Born of Osiris Tomorrow We Die Alive
After two great album releases with the first album ‘A Higher Place’ and the second one ‘The Discovery’, Born of Osiris return with their technical deathcore. Their previous 2011 album ‘The Discovery’ was greatly received by fans everywhere. Because of the success of the album, people were wondering if the third album ‘Tomorrow We Die Alive’ could top this success. This question still remains unanswered, but it is obvious that the material is fairly simplified in comparison to ‘The Discovery’. This could possibly be due to the fact that the band fired guitarist Jason Richardson at the end of 2011 . Today Born Of Osiris consists of only Lee Mckinney as the guitar player of the band, making it harder to play their previous songs live. They even had to play with guitar backtracks. This being said, ‘Tomorrow We Die Alive’ (what does this title even mean … ?) isn’t actually a bad album, it just doesn’t live up to its two antecedents. The guitar work consists mainly of chugging open chords and there are a few nice melodic pieces, but they don’t get much attention. Where ‘The Discovery’ stood out, ‘Tomorrow We Die Alive’ fails a bit. The songs are quite simplistic, don’t have much going on musically and don’t grab ones attention like the songs on its predecessor. As said this album isn’t bad, it just doesn’t live up against the previous records. The music is pretty simple in comparison. Born of Osiris do have a lot of talent, there’s no questioning that and there is a reason why they are one of the bigger bands in the genre. But ‘Tomorrow We Die Alive’ is frankly a letdown. There are some interesting parts, such as the intro of the song ‘Absolution’ but it is quickly overshadowed by constant guitar chugging. If it wasn’t for the keys and synth parts this album would’ve been quite boring to listen to.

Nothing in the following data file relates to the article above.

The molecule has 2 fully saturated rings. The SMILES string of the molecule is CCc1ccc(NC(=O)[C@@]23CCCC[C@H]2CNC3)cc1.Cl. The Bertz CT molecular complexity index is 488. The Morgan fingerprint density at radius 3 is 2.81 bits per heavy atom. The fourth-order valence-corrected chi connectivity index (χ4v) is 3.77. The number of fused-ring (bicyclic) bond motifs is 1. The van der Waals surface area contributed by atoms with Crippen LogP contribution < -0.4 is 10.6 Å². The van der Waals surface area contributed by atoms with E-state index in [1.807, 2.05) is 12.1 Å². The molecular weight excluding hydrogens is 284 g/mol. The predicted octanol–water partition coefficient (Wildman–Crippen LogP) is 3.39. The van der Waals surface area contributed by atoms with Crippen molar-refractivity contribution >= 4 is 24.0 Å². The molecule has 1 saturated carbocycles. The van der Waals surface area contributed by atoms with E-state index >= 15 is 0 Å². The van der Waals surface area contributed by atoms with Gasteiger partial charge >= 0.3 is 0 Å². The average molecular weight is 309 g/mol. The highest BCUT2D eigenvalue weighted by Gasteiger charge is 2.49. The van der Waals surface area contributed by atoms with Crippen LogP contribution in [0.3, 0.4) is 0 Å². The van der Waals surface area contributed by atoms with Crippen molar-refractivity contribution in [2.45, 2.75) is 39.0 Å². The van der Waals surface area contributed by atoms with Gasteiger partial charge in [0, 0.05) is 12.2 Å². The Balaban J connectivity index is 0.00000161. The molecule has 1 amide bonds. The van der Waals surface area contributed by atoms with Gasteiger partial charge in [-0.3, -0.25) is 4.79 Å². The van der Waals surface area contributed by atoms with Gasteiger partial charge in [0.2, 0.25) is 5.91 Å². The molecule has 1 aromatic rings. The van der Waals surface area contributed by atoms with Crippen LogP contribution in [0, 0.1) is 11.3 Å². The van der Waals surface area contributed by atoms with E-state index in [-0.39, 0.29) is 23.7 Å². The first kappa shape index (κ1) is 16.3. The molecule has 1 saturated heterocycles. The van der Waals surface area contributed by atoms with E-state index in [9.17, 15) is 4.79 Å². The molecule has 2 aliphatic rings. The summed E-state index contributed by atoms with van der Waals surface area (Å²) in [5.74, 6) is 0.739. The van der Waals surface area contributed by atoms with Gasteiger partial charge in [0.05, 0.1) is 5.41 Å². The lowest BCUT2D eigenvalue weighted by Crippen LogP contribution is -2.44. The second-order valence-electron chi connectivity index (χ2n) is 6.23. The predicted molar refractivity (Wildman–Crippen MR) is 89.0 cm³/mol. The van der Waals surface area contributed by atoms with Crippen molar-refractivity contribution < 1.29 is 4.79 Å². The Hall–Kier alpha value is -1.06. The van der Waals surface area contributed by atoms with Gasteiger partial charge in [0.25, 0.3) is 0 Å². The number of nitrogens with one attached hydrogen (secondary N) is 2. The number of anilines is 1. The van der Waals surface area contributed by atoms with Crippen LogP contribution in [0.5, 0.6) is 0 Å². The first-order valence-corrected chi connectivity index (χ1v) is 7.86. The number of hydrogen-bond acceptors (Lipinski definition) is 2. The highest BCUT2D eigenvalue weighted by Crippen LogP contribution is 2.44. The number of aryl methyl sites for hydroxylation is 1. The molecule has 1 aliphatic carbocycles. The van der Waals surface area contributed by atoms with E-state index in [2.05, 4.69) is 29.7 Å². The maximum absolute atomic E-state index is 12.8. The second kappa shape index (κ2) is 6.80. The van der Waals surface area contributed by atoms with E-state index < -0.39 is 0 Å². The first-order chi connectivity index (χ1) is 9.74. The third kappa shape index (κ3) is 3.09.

By Wouter Grauwels
Antillectual Perspectives & Objectives
Punk rock trio Antillectual have staked their latest claim in the punk rock scene with their fourth studio album ‘Perspectives & Objectives’. These musicians have recaptured a smooth and upbeat form of punk rock quite unlike anything else I have heard in a long time; this album is a must-have for fans and fresh audiences alike. ‘To All Members Of Parliament’ and ‘Future History’ attacks the ignorance of politics and the media in a down to earth and honest fashion. Their cover of Guns and Roses’ ‘Welcome To The Jungle’ (rephrased ‘Welcome To Le Jungle’) highlights Antillectual’s playful side and ability to take the mickey out of a classic. The clean and semi-distorted guitar settings pave the way for frontman Willem to project his thoughts on society. Now that’s punk rock for you.
By Cameron Smith
RMP- Magazine September